With trade liberalization and consequently, greater specialization, many African countries are now even more dependent on fewer export commodities. The top five exports of SSA are all non-renewable natural resources, accounting for 60% of exports in 2013.

The linkages of extractive activities with the rest of national economies are now lower than ever. Thus, despite impressive economic growth rates, the nature of structural change in many African economies have made them more vulnerable to external shocks.

False start again?

Africa possesses about half the uncultivated arable land in the world. Sixty percent of SSA’s population work in jobs related to agriculture. However, agricultural productivity has mostly remained stagnant since 1980.

With agriculture stagnant, people moved from rural to urban areas, only to find life little improved. Thus, Africa has been experiencing rapid urbanization and slum growth. According to UN Habitat, 60% of SSA’s urban population live in slums, with poor access to basic services, let alone new technologies.

Powerful outside interests, including the BWIs and donors, have been advocating large farm production, claiming it to be the only way to boost productivity. Several governments have already leased out land to international agribusiness, often displacing settled local communities.

Meanwhile, Africa’s share of global manufacturing has fallen from about 3% in 1970 to less than 2% in 2013. Manufacturing’s share of total African GDP has decreased from 16% in 1974 to around 13% in 2013. At around a tenth, manufacturing’s share of SSA’s output in 2013 is much lower than in other developing regions. Unsurprisingly, Africa has deindustrialized over the past four decades!

One cannot help but doubt how the G20’s new ‘compact with Africa’, showcased at Hamburg, can combat poverty and climate change effects, in addition to deterring the exodus out of Africa, without fundamental policy changes.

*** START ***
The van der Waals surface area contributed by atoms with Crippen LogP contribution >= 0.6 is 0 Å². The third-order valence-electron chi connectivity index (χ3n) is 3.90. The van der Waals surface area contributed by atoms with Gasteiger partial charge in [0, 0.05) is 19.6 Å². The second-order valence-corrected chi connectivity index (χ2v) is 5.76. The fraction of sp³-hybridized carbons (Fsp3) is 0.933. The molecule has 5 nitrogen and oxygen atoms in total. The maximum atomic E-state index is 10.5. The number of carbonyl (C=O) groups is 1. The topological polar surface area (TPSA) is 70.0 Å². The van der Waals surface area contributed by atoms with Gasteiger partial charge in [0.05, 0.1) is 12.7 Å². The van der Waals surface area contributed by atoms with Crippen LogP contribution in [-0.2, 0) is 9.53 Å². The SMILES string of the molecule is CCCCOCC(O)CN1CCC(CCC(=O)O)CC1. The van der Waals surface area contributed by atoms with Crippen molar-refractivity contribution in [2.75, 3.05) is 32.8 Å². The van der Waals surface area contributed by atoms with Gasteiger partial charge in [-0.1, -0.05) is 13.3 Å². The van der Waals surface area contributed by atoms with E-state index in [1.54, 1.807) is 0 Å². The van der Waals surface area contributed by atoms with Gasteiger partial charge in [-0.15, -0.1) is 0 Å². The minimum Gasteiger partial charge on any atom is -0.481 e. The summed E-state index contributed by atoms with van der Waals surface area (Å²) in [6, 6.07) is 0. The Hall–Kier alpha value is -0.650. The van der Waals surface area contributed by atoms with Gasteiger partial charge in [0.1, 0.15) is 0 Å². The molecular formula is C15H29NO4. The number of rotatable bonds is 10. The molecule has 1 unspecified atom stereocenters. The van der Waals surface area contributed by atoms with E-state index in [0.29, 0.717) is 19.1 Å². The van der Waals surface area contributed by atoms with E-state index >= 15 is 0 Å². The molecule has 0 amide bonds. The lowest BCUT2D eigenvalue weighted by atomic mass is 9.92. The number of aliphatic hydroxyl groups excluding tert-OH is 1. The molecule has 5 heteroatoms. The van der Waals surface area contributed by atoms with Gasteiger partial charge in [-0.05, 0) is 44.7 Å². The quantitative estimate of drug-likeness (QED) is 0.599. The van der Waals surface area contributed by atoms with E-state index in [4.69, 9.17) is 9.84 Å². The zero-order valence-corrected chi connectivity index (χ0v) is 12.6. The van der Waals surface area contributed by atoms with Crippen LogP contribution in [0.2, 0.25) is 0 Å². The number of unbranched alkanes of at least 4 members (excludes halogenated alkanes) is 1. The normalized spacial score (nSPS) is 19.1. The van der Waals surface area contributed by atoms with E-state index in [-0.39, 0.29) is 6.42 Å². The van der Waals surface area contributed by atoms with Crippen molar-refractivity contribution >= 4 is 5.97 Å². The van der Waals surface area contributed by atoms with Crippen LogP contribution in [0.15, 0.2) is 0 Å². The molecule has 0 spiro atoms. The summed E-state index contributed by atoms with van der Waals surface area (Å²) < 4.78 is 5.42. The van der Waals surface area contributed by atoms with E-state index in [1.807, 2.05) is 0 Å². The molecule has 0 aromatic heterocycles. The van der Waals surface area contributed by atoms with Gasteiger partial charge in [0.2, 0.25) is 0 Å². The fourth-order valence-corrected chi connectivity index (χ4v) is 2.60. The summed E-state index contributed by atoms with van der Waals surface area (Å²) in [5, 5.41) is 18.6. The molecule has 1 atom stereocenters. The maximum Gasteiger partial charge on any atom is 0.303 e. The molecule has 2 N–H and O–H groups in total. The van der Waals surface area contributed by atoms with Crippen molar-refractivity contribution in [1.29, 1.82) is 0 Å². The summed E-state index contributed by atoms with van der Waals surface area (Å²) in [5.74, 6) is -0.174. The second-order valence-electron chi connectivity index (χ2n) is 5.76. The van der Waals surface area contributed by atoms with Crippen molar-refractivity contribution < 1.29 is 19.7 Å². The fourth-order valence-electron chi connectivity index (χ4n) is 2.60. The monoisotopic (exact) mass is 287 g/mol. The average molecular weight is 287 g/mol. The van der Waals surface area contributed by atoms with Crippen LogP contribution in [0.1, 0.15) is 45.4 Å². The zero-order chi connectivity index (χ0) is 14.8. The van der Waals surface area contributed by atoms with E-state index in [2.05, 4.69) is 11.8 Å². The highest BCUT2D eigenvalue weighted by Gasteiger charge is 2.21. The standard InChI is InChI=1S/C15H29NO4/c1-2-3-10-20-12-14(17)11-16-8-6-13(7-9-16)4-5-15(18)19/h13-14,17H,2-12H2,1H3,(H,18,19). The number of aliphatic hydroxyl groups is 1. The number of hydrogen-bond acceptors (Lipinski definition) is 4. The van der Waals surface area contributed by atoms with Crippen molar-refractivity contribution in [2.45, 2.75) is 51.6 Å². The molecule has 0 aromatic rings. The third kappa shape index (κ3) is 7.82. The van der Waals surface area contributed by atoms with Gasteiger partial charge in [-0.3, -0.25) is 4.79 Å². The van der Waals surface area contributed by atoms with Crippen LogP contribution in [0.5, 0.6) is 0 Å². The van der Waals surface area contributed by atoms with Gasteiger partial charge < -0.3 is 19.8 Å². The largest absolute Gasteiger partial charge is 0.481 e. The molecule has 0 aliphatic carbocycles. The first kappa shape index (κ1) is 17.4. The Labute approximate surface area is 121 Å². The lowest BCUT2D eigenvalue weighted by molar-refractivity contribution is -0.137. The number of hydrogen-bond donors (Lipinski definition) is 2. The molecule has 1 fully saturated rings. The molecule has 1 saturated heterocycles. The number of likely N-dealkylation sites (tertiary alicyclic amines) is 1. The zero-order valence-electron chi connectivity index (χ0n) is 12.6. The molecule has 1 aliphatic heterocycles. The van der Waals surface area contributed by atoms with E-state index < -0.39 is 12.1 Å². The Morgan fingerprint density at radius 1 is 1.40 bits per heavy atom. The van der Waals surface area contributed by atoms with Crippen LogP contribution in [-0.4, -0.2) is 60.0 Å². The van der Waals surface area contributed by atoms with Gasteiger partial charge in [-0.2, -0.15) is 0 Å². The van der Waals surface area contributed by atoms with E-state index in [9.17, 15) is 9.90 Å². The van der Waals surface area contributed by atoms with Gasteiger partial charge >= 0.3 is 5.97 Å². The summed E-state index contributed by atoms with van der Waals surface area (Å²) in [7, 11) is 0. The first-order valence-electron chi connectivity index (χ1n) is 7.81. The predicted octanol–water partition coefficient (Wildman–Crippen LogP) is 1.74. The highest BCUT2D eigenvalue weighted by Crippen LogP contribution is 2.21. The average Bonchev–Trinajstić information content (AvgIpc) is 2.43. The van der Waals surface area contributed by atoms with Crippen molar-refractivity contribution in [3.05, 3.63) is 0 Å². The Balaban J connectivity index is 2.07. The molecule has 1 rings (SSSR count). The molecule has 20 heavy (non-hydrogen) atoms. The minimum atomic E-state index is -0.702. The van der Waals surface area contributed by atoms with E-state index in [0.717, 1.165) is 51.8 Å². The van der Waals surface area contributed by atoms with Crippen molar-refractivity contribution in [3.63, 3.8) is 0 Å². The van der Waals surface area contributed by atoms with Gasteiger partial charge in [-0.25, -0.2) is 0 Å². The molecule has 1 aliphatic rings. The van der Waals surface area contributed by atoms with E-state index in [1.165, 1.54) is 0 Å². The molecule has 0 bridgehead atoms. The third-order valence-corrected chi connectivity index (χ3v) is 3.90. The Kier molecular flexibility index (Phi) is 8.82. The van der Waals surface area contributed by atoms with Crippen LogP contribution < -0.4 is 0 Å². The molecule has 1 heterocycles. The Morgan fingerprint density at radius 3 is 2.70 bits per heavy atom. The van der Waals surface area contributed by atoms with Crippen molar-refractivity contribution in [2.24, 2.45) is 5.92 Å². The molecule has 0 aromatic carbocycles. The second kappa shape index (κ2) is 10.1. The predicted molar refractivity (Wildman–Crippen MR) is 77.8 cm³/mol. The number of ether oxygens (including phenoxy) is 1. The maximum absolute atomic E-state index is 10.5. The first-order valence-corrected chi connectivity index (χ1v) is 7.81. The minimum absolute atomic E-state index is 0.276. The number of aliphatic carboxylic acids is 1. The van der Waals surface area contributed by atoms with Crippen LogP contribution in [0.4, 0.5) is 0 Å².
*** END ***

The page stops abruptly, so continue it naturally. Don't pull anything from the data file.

Originally published by Inter Press Service.

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William Blum on Socialism vs. Capitalism

William Blum, the long-time fierce critic of American and western imperialism, has come back to writing his Anti-Empire Report after a period of illness. He’s an older man of 84, and due to kidney failure has been placed on dialysis for the rest of his life. This has left him, as it does others with the same condition, drained of energy, and he says he finds writing the report difficult. Nevertheless, his mind and his dissection of the ruthless, amoral and predatory nature of western capitalism and corporate greed is as acute as ever.

There’s a section in the Anti-Empire Report, where he discusses the advantages of socialism versus capitalism. He notes that there were two studies carried out under George Dubya to see if private corporations were better than federal agencies. And the federal agencies won by a huge margin every time. He writes

Twice in recent times the federal government in Washington has undertaken major studies of many thousands of federal jobs to determine whether they could be done more efficiently by private contractors. On one occasion the federal employees won more than 80% of the time; on the other occasion 91%. Both studies took place under the George W. Bush administration, which was hoping for different results. 1 The American people have to be reminded of what they once knew but seem to have forgotten: that they don’t want BIG government, or SMALL government; they don’t want MORE government, or LESS government; they want government ON THEIR SIDE.

He also states that the juries’ still out on whether socialist countries are more successful than capitalist, as no socialist country has fallen through its own failures. Instead they’ve been subverted and overthrown by the US.

I think he’s wrong about this. The Communist bloc couldn’t provide its people with the same standard of living as the capitalist west, and the state ownership of agriculture was a real obstacle to food production. The bulk of the Soviet Union’s food was produced on private plots. Similarly, Anton Dubcek and the leaders of the Prague Spring, who wanted to reform and democratize Communism, not overthrow it, believed that Czechoslovakia’s industrial development was held back through the rigid structure of Soviet-style central planning.